John Major yesterday reaffirmed his intention not to rule out British membership of EMU in the next Parliament despite strong pressure from Tory right-wingers to do so.
Although there are mounting doubts among senior British politicians in both the main parties about the likelihood of the 1999 timetable for a single currency being met, the Prime Minister said in the Commons it was "still" Government policy not to rule out British membership in the next Parliament.
The Prime Minister's declaration, in exchanges with Tony Blair, the Labour leader, followed his remarks in an interview with the Independent last month that he did not want to "surrender" his influence in negotiations in Europe on the consequences of EMU for countries outside as well as inside a single currency.
The prospect of a White Paper, setting out Britain's negotiating position for the 1996 Inter-Governmental Conference on the EU's future further increased yesterday when Malcolm Rifkind, the Foreign Secretary, told the Commons that ministers were now actively considering whether to publish one early next year.
Mr Major's remarks came a week ahead of the Madrid summit, at which Mr Major is expected to press his case that the economic results for countries outside EMU - including the possibility of competitive devaluations - have not been sufficiently thought through.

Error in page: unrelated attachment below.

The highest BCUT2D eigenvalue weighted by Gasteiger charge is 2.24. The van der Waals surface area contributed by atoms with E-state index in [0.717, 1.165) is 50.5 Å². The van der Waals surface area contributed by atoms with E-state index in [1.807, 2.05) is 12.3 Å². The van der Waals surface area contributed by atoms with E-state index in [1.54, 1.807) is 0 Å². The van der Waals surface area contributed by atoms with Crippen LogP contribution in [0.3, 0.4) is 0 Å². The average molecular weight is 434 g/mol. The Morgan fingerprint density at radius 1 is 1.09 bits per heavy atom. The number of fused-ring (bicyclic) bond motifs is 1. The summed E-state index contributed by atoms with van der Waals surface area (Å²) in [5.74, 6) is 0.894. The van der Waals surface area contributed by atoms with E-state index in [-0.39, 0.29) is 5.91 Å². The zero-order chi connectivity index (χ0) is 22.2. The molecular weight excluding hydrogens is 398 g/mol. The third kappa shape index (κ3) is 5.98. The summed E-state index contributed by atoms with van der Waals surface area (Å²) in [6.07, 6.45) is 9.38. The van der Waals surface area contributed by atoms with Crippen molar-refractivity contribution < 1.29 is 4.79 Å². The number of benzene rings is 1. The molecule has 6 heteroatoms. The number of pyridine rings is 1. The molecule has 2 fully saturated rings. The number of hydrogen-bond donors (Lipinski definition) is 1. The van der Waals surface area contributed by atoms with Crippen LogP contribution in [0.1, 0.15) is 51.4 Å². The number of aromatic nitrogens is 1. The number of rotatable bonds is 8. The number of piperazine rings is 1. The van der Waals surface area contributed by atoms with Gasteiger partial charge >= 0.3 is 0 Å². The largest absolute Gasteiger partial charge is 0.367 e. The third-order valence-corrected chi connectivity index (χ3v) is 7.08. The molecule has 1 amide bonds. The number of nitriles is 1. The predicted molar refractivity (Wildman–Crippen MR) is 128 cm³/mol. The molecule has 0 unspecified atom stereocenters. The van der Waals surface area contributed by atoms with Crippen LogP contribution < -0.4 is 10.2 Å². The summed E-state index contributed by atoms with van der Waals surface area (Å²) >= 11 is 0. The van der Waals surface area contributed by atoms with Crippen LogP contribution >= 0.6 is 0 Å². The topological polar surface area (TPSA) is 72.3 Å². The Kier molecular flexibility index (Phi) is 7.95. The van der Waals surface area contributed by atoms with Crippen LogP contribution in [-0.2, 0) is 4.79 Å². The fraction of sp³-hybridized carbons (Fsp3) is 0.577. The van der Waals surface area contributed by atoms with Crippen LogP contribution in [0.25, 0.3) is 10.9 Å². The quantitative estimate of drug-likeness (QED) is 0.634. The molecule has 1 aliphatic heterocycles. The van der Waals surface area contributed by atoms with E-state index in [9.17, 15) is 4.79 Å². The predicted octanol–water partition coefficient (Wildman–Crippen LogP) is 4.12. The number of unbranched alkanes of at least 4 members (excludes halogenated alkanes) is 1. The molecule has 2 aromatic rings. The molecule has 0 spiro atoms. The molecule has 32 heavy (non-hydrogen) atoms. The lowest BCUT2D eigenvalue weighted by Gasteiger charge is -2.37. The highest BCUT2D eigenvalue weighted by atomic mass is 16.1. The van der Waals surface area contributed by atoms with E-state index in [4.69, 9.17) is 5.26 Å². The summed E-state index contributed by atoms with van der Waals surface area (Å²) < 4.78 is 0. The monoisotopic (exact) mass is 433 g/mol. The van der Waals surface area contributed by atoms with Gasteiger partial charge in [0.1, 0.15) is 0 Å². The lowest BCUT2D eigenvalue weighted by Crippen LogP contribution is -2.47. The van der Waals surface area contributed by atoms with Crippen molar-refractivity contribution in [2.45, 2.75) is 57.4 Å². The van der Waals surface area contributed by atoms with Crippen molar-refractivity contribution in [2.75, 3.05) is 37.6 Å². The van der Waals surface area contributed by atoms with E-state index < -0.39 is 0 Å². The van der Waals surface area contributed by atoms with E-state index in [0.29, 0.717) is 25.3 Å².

It also comes on the eve of a fresh campaign by John Redwood, the former Welsh Secretary and Mr Major's leadership challenger in the summer, to persuade the Government to make a further gesture towards the Euro-sceptic right, by explicitly pledging that a Tory government would not join a single currency in the next Parliament.
Mr Major has frequently cast doubt on the likelihood of a single currency before the end of the century. On the Labour side both Mr Blair, and in a BBC Radio interview yesterday, Robin Cook, his foreign affairs spokesman, have also suggested the 1999 timetable could well slip. Mr Cook suggested on the Today programme that delay might well be necessary in order to meet the widened economic convergence criteria which a Labour government would be seeking.
Although some ministers on the right believe that further discussions on the subject will have to take place within the Cabinet - and that the Prime Minister could still in the end make such a pledge - Kenneth Clarke, the Chancellor, is thought to be strongly opposed to such a move. Mr Major is said at present to accept the argument that it would lessen British influence over an issue which is of fundamental importance, even if the UK stays out of EMU.
After saying that Mr Major had made a "very important statement" by not ruling out membership, Mr Blair pressed the Prime Minister to say whether that was the "position of the whole of your Government, including the Euro-sceptic members of the Cabinet?" Mr Major replied: "Of course it is the position of the whole Government."
John Stevens, Tory MEP for Thames Valley, said in London yesterday said yesterday "monetary union is the test of whether Europe is serious about being competitive."Reuse content